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My group is thinking about switching our platform for web UI from to Silverlight for several reasons. To be clear, these are business websites that provide a service to our users, we develop and host them ourselves.

Has anyone switched their business / intranet web site from a traditional server-based web technology such as to Silverlight? Or have you added Silverlight to your website? If so...

  • Have your users complained or resisted installing Silverlight?
  • Have any significant number of users been unable to install Silverlight?
  • Have they commented on the look or responsiveness of Silverlight UI?
  • What other comments have they had?

In short, are my web site's users gonna freak if I start using Silverlight on my page?
If your answer is "It depends" then please give an idea of what the determining factors are.

As an aside, is there an easy way to detect how many of your users install / have already installed Silverlight?

Thanks for the answers so far! I may be reaching, but has anyone yet had concrete experience with deploying a Silverlight app? I was wondering if anyone had gone through this and if their users had any major issues.

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11 Answers 11

up vote 9 down vote accepted

If you plan on making your website only usable by users with Silverlight, then you are going to limit the potential use of the site.

Whilst those in the know about IT, may well have heard of Silverlight, and have it installed, many users may not have at all, and asking them to download it to be able to view your website may very well put them off.

That said, if your users are not casual users, but ones who visit regularly, part of a community, or just plain have to use your site, then they will be more inclined to install Silverlight.

The only reason Flash has become so ubiquitous on the web today is that enough people had, or would download the client, mainly to be able to play flash based games! Once/If Silverlight gets to that point, then this will no longer be an issue.

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Your users who are not on one of the most up-to-date Microsoft platforms are unlikely to be able to use your Silverlight programs. Same goes for those who haven't been able to jump through the various M'soft registration hoops that get weirder and weirder. Flash works reliably everywhere. – Brian Jan 24 '09 at 21:50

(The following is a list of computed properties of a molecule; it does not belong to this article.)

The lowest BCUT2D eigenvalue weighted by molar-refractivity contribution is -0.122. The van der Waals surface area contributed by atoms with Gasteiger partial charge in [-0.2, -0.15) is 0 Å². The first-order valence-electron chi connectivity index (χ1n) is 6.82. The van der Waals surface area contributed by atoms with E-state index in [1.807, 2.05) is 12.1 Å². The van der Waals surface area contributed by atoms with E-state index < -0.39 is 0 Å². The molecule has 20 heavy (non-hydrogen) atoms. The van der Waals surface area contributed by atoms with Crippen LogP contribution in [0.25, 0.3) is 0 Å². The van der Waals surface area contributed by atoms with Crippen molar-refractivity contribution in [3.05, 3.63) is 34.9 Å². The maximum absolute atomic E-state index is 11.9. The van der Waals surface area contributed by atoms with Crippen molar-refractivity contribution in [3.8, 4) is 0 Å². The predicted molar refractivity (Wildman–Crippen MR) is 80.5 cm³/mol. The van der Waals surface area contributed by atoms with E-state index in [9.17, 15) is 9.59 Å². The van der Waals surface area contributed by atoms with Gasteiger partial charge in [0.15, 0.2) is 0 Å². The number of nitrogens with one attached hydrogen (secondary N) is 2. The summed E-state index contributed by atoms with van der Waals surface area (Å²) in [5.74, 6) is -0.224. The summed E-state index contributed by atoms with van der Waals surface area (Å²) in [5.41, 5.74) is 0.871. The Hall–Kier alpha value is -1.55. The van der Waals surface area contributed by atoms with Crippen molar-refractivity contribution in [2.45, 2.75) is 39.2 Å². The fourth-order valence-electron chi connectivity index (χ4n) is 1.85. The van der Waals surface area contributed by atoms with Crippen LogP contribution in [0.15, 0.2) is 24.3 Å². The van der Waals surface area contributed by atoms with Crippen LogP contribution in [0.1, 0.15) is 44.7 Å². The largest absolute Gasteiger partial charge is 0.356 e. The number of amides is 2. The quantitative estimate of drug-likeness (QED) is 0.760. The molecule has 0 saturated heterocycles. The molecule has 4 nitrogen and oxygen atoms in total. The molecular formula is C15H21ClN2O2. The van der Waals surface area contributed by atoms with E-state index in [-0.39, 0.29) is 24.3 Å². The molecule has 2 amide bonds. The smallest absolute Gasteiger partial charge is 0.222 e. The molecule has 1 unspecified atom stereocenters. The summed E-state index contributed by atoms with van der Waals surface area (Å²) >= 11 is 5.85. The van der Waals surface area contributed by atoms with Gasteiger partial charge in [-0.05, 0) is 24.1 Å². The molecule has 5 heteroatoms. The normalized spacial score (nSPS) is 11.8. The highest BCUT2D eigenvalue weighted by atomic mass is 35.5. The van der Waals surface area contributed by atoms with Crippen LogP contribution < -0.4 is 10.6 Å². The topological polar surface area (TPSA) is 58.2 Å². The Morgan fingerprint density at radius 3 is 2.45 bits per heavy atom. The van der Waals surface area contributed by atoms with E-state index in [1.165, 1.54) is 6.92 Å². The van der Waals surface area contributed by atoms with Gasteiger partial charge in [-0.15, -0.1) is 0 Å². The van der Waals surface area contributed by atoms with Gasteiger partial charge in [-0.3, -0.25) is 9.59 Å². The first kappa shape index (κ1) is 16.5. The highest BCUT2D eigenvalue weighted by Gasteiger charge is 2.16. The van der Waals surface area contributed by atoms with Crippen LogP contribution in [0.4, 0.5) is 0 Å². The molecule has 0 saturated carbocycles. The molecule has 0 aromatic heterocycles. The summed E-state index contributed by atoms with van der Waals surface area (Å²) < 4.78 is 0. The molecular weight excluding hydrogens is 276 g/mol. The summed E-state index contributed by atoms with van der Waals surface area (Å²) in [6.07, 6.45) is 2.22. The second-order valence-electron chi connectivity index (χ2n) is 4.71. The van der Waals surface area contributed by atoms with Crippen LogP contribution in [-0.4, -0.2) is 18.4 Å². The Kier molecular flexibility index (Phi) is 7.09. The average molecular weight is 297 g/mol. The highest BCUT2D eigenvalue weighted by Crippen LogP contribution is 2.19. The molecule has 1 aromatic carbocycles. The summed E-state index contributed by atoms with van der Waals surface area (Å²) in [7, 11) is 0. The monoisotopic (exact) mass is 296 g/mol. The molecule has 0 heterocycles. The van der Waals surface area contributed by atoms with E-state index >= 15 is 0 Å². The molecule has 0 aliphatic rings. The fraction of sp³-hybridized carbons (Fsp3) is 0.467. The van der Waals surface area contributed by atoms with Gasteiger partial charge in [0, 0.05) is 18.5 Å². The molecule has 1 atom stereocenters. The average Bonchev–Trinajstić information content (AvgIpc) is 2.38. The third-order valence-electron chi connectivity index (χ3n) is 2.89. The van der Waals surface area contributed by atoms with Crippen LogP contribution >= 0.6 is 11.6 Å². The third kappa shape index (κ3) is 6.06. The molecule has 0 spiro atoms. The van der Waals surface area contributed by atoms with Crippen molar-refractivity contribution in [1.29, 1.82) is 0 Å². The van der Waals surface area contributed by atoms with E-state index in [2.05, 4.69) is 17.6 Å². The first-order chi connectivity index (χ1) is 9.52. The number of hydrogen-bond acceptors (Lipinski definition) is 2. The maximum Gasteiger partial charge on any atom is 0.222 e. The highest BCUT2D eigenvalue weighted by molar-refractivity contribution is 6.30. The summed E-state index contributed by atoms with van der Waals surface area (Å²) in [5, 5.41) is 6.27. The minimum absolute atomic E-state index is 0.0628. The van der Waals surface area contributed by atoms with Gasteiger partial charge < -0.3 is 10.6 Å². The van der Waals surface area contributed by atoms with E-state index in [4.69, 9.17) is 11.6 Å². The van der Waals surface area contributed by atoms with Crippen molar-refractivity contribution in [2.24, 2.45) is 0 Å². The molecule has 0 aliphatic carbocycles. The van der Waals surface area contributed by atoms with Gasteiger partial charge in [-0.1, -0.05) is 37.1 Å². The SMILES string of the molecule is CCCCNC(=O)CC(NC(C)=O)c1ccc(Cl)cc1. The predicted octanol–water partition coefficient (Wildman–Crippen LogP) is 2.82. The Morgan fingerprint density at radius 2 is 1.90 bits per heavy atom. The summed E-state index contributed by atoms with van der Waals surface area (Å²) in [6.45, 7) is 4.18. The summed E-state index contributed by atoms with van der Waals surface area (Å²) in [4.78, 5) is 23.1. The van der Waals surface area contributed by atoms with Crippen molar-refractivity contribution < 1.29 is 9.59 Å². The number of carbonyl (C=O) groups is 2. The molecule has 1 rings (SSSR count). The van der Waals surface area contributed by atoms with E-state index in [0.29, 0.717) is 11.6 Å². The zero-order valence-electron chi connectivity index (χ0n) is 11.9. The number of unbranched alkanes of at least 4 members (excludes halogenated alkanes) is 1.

Question: what do you mean exactly by "jump through the various m'soft registration hoops". And I know that MAC OS is supported by Silverlight, and supposedly the Moonlight project is providing Linux support, so which platforms would not work? And yes, Flash is definitely more ubiquitous. – TJB Jan 24 '09 at 21:54
Brian you don't seem to know much about silverlight it will run on mac's and lots of versions of windows down to 2000 and mobile 6. Possibly linux by mono/moonlight soon. – PeteT Jan 25 '09 at 1:09

Speaking for myself as a user:

I haven't yet installed Silverlight, and if a site required it, I'd probably reconsider whether I really needed to visit that site in the first place. As a user, I don't see the need, or the benefit over Flash or plain AJAX. It's not widely used, so I'd be installing it just for 1 or 2 sites. And it doesn't do anything new from a user's point of view. Yes, it runs .NET, but as a user, I don't care. I'm not a big fan of Flash in the first place. For websites, I by far prefer plain, well, websites. Javascript is fine, AJAX is fine, Flash is a pain, and a Flash-clone from Microsoft is no better. The difference is that I need Flash anyway for other purposes, as it is used for a lot of content on the net. Silverlight isn't as ubiquitous.

I would never install Flash for a single website, and I will never install Silverlight for a single website either.

Websites are easier to navigate than Flash/Silverlight apps. They also work in any browser without requiring special plugins. And with today's AJAX prevalence, you can do a lot of things that a few years ago would have been done in Flash or Java applets only. Silverlight just seems late to the party in that respect.

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+1 My thoughts exactly, except that I run Firefox with the NoScript plugin, so most sites don't get to run their Flash or Javascript/AJAX either. But, still, I don't even have Silverlight installed... – Dave Sherohman Jan 25 '09 at 13:23
+1 My thoughts as well. And I also don't have silverligth, would rather not have flash nor java (applets) either. Flash is needed for most video contents (youtube etc), but when checking out a new site and it's just a big flash app.. I do happens I just skip it.. especially if start by loading contents.. I just 'meh, wasn't that interesting after all' – Joakim Elofsson Aug 5 '09 at 17:24
+1 Amen to that.. – Alex Nolasco Jun 10 '10 at 14:46

Netflix uses Silverlight for their website player, which is available for Windows and MacOS X. Everyuser who wants to use Netflix's streaming services on their computer need to use the player, as well as every video from the Olympics was available through NBC's site using Silverlight 2. That might help you to figure out some of the numbers related to users that have the plug in installed.

Also all the videos from the ASP .NET run on Silverlight in case you'd like a functionality example. The SDK integrates with visual studio and free, and there are also server side controlers which with the use of XAML their behavior and looks can be edited and customized.